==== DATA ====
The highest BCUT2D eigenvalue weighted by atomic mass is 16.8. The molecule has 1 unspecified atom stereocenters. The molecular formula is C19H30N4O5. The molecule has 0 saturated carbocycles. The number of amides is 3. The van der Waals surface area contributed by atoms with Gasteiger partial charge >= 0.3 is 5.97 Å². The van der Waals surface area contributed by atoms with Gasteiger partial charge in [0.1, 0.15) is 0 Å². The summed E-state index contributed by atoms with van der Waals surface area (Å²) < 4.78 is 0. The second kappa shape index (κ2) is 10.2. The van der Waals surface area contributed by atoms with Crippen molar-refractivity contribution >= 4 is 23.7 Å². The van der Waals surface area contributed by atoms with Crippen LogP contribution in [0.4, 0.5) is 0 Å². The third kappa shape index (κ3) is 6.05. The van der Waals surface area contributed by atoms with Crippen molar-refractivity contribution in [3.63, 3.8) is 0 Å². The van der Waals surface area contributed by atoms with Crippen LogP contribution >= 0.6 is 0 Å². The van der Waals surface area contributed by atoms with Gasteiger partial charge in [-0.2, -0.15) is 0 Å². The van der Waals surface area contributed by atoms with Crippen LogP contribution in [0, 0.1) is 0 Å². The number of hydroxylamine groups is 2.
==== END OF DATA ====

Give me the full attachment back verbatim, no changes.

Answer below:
The highest BCUT2D eigenvalue weighted by atomic mass is 16.8. The molecule has 1 unspecified atom stereocenters. The molecular formula is C19H30N4O5. The molecule has 0 saturated carbocycles. The number of amides is 3. The van der Waals surface area contributed by atoms with Gasteiger partial charge >= 0.3 is 5.97 Å². The van der Waals surface area contributed by atoms with Gasteiger partial charge in [0.1, 0.15) is 0 Å². The summed E-state index contributed by atoms with van der Waals surface area (Å²) < 4.78 is 0. The second kappa shape index (κ2) is 10.2. The van der Waals surface area contributed by atoms with Crippen molar-refractivity contribution >= 4 is 23.7 Å². The van der Waals surface area contributed by atoms with Crippen LogP contribution in [0.4, 0.5) is 0 Å². The third kappa shape index (κ3) is 6.05. The van der Waals surface area contributed by atoms with Crippen molar-refractivity contribution in [3.63, 3.8) is 0 Å². The van der Waals surface area contributed by atoms with Crippen LogP contribution >= 0.6 is 0 Å². The van der Waals surface area contributed by atoms with Gasteiger partial charge in [-0.2, -0.15) is 0 Å². The van der Waals surface area contributed by atoms with Crippen LogP contribution in [0, 0.1) is 0 Å². The number of hydroxylamine groups is 2.